Three experts from the north and north-east were asked to respond to a US doctor who claims that many of us, as we age, suffer from brain fog – a condition which leaves our minds confused, cluttered and, needless to say, a bit foggy
They say it happens to the best of us. Forgetting where we put our keys, or to reply to that very important e-mail. Some of us muddle up relatives’ names while others go blank for no apparent reason.
Until now, it’s mostly been coined as being a bit dottled, but a so-called new epidemic could help explain the majority of our senior moments – brain fog.
US psychotherapist and author Dr Mike Dow has hit the headlines with his tips and tricks on how to slow down cognitive decline.
He describes brain fog as being in a bit of a slump and a bit detached from life. But something as simple as a glass of champagne could go a long way to demystifying the fuzz of our brain.
He said: “The way we eat, sleep, work, and live is flooding, starving, clogging, and disrupting our brains by destabilising the levels of three crucial brain chemicals: serotonin, dopamine, and cortisol.
“We experience these biological problems as brain fog, scatterbrain, memory loss, fatigue, anxiety, and the blues.
“Over time, these problems can become chronic and more severe, if nothing is done to address them, and short-term solutions – reaching for the caffeine or sugar, for example – can end up being part of the problem too.”
But closer to home, brain fog has spilt opinion amongst academics.
It’s been around for a long time
Professor Claude Wischik, chairman of mental health at Aberdeen University, has researched mental health illnesses, including dementia, for more than three decades, and if he appeared on mastermind this would be his specialist subject. So it’s no surprise that he’s heard of this mysterious brain fog.
He said: “It’s been around for a long time and in the north-east we refer to people as dottled and many will say that about themselves.
“Until now it’s been put down to getting old and becoming senile, but this is not – it’s a very definite brain process.
“It’s not widely researched as yet, and what would be ideal is a blood test that indicates whether or not we have it.
“From our point of view, ultimately what you need is a treatment to stop it. That’s what we’re working on.”
However, while Dr Dow believes the way we live our lives can trigger the slowing down of our brain, the Aberdeen-based professor thinks otherwise.
One of his studies compared the age of Brits who mentally declined to a certain point against a group of Chinese people.
“Although the two samples had different diets, lifestyles and genetics, the age they started to decline was identical – it’s not about lifestyle,” he said.
The chairman of TauRx Therapeutics and WisTa Laboratories describes brain fog as the early stages of mental impairment.
“The condition occurs when the tau protein found in brain cells becomes aggregated and ultimately forms neurofibrillary tangles which destroy nerve cells.
“This process occurs across six stages, the first three being associated with pre-dementia.
“Each stage takes roughly 10-15 years to slowly progress.”
The expert’s research suggests that about 50% of those aged 45 and over have some degree of tau aggregation and that half of these are at stage one, 10% at stage two, 10% at stage three and 5% at stage four, five or six.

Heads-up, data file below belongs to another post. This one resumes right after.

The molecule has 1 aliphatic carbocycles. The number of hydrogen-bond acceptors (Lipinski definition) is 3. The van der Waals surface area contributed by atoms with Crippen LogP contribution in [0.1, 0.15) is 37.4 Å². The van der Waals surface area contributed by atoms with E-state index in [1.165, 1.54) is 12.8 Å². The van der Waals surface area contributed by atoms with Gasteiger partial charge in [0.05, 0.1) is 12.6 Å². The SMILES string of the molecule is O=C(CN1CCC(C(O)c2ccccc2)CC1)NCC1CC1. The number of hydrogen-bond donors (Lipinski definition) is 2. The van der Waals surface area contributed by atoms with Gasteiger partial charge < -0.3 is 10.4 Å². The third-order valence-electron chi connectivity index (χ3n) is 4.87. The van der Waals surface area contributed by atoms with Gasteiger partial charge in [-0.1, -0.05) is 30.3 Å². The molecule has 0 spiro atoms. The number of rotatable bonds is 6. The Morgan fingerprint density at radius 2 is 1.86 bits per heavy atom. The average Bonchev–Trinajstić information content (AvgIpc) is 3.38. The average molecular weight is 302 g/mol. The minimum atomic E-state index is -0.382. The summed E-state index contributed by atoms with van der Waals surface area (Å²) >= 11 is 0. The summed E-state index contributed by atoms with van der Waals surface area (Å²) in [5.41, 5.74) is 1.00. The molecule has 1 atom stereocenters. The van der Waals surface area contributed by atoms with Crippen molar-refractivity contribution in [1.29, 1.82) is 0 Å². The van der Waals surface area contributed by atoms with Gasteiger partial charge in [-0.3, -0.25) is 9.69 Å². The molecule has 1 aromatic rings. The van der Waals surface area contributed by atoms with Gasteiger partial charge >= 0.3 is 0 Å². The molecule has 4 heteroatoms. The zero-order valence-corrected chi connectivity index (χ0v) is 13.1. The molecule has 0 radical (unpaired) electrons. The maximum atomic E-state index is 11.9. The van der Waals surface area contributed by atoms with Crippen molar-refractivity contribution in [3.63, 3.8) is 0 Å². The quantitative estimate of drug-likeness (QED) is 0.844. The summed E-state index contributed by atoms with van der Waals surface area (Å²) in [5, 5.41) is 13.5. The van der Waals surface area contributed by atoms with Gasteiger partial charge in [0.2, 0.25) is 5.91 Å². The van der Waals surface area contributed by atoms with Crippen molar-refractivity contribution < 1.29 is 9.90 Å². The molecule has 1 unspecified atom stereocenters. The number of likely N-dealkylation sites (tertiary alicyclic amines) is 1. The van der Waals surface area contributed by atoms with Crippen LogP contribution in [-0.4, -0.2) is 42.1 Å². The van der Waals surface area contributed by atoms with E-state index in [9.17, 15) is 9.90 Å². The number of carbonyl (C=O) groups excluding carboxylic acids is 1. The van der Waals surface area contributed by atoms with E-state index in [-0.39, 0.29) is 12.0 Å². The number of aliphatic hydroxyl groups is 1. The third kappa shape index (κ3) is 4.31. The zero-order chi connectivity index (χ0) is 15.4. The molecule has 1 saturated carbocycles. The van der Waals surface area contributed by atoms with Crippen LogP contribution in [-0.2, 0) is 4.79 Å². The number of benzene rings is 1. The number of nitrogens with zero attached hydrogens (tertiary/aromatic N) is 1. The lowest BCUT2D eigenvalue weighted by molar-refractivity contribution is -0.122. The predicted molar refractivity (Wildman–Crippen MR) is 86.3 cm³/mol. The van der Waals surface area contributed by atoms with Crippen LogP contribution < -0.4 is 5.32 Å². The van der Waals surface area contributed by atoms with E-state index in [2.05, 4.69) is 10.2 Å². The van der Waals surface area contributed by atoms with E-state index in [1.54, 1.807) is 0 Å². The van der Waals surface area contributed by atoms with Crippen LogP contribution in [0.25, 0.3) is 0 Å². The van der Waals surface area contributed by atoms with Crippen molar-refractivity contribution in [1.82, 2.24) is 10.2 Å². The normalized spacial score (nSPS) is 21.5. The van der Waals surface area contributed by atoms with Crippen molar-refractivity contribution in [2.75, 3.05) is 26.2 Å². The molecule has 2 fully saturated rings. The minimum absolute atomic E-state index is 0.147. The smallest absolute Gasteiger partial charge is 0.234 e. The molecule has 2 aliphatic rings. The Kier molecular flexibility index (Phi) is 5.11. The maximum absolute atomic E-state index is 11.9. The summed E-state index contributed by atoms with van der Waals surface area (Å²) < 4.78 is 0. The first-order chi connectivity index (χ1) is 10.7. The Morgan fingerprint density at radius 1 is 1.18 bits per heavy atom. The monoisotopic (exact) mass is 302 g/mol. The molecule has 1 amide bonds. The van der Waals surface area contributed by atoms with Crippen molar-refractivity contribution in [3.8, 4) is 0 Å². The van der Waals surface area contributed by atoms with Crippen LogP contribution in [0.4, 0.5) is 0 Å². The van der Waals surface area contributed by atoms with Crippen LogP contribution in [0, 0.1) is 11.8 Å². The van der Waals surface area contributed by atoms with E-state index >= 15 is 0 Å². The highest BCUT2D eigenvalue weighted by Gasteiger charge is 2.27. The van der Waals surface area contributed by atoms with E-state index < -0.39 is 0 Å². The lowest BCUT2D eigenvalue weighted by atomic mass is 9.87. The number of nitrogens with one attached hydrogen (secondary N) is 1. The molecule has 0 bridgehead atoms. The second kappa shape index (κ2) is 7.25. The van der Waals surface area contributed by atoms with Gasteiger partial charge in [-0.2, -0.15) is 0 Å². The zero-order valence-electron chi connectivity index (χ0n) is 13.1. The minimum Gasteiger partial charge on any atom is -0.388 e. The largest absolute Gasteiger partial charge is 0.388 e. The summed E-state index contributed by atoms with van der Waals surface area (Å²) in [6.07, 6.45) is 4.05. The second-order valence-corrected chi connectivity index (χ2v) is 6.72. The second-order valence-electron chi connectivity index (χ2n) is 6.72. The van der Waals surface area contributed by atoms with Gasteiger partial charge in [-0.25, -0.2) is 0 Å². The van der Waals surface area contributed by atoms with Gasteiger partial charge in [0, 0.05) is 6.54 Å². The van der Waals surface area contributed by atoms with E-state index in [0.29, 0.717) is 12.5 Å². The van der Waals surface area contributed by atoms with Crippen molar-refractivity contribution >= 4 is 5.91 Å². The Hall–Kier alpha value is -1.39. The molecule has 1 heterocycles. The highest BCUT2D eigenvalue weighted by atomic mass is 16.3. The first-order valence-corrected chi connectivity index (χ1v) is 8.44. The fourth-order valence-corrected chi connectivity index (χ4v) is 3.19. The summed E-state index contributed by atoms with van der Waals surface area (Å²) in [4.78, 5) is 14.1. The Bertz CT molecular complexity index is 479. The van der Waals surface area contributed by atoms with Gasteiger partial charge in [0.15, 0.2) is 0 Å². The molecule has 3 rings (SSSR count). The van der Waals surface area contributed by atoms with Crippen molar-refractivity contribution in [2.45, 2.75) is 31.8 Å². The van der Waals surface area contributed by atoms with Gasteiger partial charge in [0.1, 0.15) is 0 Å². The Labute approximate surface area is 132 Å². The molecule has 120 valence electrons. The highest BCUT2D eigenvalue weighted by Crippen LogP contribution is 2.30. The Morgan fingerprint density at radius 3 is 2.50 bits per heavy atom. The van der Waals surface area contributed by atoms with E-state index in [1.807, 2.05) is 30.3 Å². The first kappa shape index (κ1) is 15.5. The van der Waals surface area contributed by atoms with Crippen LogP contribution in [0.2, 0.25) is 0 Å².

The peak age for stage one is the mid-early 50s, but can hit someone who is in their 30s. The peak age for stage two is 65, stage three is between 65 and 80 while stage four and beyond is more likely to affect those in their 80s.
“Generally speaking, those who suffer will be aware that they aren’t quite as sharp as they used to be.
“Looking at stage two of the condition as an example, people may become more forgetful, muddle up names and places, and even wake up not remembering a thing.”
Brain fog means different things to different people
When Dr Steve Smith, a lecturer in mental health at Robert Gordon University, was asked what brain fog was, he said it didn’t exist.
“It’s not a medical term,” he said.
“It’s more of a folk term similar to when people claim they have brain freeze after eating too much ice cream.”
One of the main problems is the phrase means different things to different people.
While some describe it as the feeling we have after drinking too much the night before, others believe it can be an early sign of Alzheimer’s.
“I read somewhere that brain fog can be an early sign of Alzheimer’s – that’s utter nonsense which will frighten people,” he said.
“When we talk about our thought process slowing down as we get older, it’s entirely natural, just like we are not as physically able as we were when we were younger.”
As for Dr Dow’s prescription of a glass of bubbly a day, Dr Smith agrees that a glass of alcohol, such as red wine, is good for you, but he reminds us that the same can be said for a banana.
He added: “I would say nothing can help brain fog.”
As we age, our body starts to slow down.
Wendy Maltinsky, programme leader for BSc psychology at the University of the Highlands and Islands, agrees that Dr Dow’s suggestions can help us all be healthier and lessen our risk of cognitive decline.
She said: “But brain fog as such – well, I don’t know of such a thing.
“As we age, every part of our body begins to be a bit slower at responding and functions at a bit of a slower speed.”